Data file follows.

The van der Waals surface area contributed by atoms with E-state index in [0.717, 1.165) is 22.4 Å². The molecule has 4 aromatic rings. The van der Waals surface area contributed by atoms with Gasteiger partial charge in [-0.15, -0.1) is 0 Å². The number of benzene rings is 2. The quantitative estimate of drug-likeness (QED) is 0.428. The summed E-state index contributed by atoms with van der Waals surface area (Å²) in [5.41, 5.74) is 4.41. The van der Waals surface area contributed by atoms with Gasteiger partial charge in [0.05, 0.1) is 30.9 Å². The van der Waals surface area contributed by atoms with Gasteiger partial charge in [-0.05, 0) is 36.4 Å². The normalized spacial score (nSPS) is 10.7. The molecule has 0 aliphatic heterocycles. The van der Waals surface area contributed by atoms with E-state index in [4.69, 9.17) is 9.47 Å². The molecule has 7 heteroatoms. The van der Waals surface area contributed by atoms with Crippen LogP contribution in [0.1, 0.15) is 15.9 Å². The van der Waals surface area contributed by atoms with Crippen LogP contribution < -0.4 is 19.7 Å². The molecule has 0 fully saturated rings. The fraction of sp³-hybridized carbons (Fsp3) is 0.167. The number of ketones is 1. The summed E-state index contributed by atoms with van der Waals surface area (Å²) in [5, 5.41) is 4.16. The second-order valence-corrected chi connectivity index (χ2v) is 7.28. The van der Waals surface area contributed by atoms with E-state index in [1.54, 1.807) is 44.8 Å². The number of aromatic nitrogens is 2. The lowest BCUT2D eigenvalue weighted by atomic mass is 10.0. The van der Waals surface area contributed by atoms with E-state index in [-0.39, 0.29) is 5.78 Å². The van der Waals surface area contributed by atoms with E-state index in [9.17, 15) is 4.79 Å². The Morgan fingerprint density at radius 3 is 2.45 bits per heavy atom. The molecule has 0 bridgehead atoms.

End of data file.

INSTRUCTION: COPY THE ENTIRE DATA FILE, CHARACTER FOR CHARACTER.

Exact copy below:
The van der Waals surface area contributed by atoms with E-state index in [0.717, 1.165) is 22.4 Å². The molecule has 4 aromatic rings. The van der Waals surface area contributed by atoms with Gasteiger partial charge in [-0.15, -0.1) is 0 Å². The number of benzene rings is 2. The quantitative estimate of drug-likeness (QED) is 0.428. The summed E-state index contributed by atoms with van der Waals surface area (Å²) in [5.41, 5.74) is 4.41. The van der Waals surface area contributed by atoms with Gasteiger partial charge in [0.05, 0.1) is 30.9 Å². The van der Waals surface area contributed by atoms with Gasteiger partial charge in [-0.05, 0) is 36.4 Å². The normalized spacial score (nSPS) is 10.7. The molecule has 0 aliphatic heterocycles. The van der Waals surface area contributed by atoms with E-state index in [4.69, 9.17) is 9.47 Å². The molecule has 7 heteroatoms. The van der Waals surface area contributed by atoms with Crippen LogP contribution in [0.1, 0.15) is 15.9 Å². The van der Waals surface area contributed by atoms with Crippen LogP contribution < -0.4 is 19.7 Å². The molecule has 0 fully saturated rings. The fraction of sp³-hybridized carbons (Fsp3) is 0.167. The number of ketones is 1. The summed E-state index contributed by atoms with van der Waals surface area (Å²) in [5, 5.41) is 4.16. The second-order valence-corrected chi connectivity index (χ2v) is 7.28. The van der Waals surface area contributed by atoms with E-state index in [1.54, 1.807) is 44.8 Å². The number of aromatic nitrogens is 2. The lowest BCUT2D eigenvalue weighted by atomic mass is 10.0. The van der Waals surface area contributed by atoms with E-state index in [-0.39, 0.29) is 5.78 Å². The van der Waals surface area contributed by atoms with E-state index in [9.17, 15) is 4.79 Å². The Morgan fingerprint density at radius 3 is 2.45 bits per heavy atom. The molecule has 0 bridgehead atoms.